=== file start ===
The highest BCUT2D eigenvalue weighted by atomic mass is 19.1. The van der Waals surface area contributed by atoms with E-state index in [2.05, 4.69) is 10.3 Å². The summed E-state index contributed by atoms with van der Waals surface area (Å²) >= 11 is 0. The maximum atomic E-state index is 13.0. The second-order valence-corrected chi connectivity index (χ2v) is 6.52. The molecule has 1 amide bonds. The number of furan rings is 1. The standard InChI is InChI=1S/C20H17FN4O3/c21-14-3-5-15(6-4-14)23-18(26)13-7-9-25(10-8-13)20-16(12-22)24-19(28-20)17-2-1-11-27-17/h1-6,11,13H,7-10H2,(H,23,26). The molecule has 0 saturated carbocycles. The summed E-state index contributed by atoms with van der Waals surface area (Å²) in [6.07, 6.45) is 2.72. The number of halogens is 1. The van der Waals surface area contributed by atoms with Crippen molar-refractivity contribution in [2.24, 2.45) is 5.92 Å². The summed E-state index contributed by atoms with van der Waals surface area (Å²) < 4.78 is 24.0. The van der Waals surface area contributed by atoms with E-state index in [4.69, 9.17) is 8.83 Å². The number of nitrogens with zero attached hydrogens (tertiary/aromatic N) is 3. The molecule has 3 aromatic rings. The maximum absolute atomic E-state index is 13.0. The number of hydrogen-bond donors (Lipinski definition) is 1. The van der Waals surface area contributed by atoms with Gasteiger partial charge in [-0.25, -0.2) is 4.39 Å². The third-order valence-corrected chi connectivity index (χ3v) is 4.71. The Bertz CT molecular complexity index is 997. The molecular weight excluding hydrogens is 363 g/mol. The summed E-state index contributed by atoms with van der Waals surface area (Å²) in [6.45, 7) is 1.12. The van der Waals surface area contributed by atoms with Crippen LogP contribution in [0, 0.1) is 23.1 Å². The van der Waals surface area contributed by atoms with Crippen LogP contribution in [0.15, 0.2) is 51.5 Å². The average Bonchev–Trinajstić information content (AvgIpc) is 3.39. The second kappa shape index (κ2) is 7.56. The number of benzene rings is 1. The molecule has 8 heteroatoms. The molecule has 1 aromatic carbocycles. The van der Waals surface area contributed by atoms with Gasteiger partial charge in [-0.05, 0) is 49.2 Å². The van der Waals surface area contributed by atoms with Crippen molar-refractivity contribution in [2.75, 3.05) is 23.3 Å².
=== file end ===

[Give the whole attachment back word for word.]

The highest BCUT2D eigenvalue weighted by atomic mass is 19.1. The van der Waals surface area contributed by atoms with E-state index in [2.05, 4.69) is 10.3 Å². The summed E-state index contributed by atoms with van der Waals surface area (Å²) >= 11 is 0. The maximum atomic E-state index is 13.0. The second-order valence-corrected chi connectivity index (χ2v) is 6.52. The molecule has 1 amide bonds. The number of furan rings is 1. The standard InChI is InChI=1S/C20H17FN4O3/c21-14-3-5-15(6-4-14)23-18(26)13-7-9-25(10-8-13)20-16(12-22)24-19(28-20)17-2-1-11-27-17/h1-6,11,13H,7-10H2,(H,23,26). The molecule has 0 saturated carbocycles. The summed E-state index contributed by atoms with van der Waals surface area (Å²) in [6.07, 6.45) is 2.72. The number of halogens is 1. The van der Waals surface area contributed by atoms with Crippen molar-refractivity contribution in [2.24, 2.45) is 5.92 Å². The summed E-state index contributed by atoms with van der Waals surface area (Å²) < 4.78 is 24.0. The van der Waals surface area contributed by atoms with E-state index in [4.69, 9.17) is 8.83 Å². The number of nitrogens with zero attached hydrogens (tertiary/aromatic N) is 3. The molecule has 3 aromatic rings. The maximum absolute atomic E-state index is 13.0. The number of hydrogen-bond donors (Lipinski definition) is 1. The van der Waals surface area contributed by atoms with Gasteiger partial charge in [-0.25, -0.2) is 4.39 Å². The third-order valence-corrected chi connectivity index (χ3v) is 4.71. The Bertz CT molecular complexity index is 997. The molecular weight excluding hydrogens is 363 g/mol. The summed E-state index contributed by atoms with van der Waals surface area (Å²) in [6.45, 7) is 1.12. The van der Waals surface area contributed by atoms with Crippen LogP contribution in [0, 0.1) is 23.1 Å². The van der Waals surface area contributed by atoms with Crippen LogP contribution in [0.15, 0.2) is 51.5 Å². The average Bonchev–Trinajstić information content (AvgIpc) is 3.39. The second kappa shape index (κ2) is 7.56. The number of benzene rings is 1. The molecule has 8 heteroatoms. The molecule has 1 aromatic carbocycles. The van der Waals surface area contributed by atoms with Gasteiger partial charge in [-0.05, 0) is 49.2 Å². The van der Waals surface area contributed by atoms with Crippen molar-refractivity contribution in [2.75, 3.05) is 23.3 Å².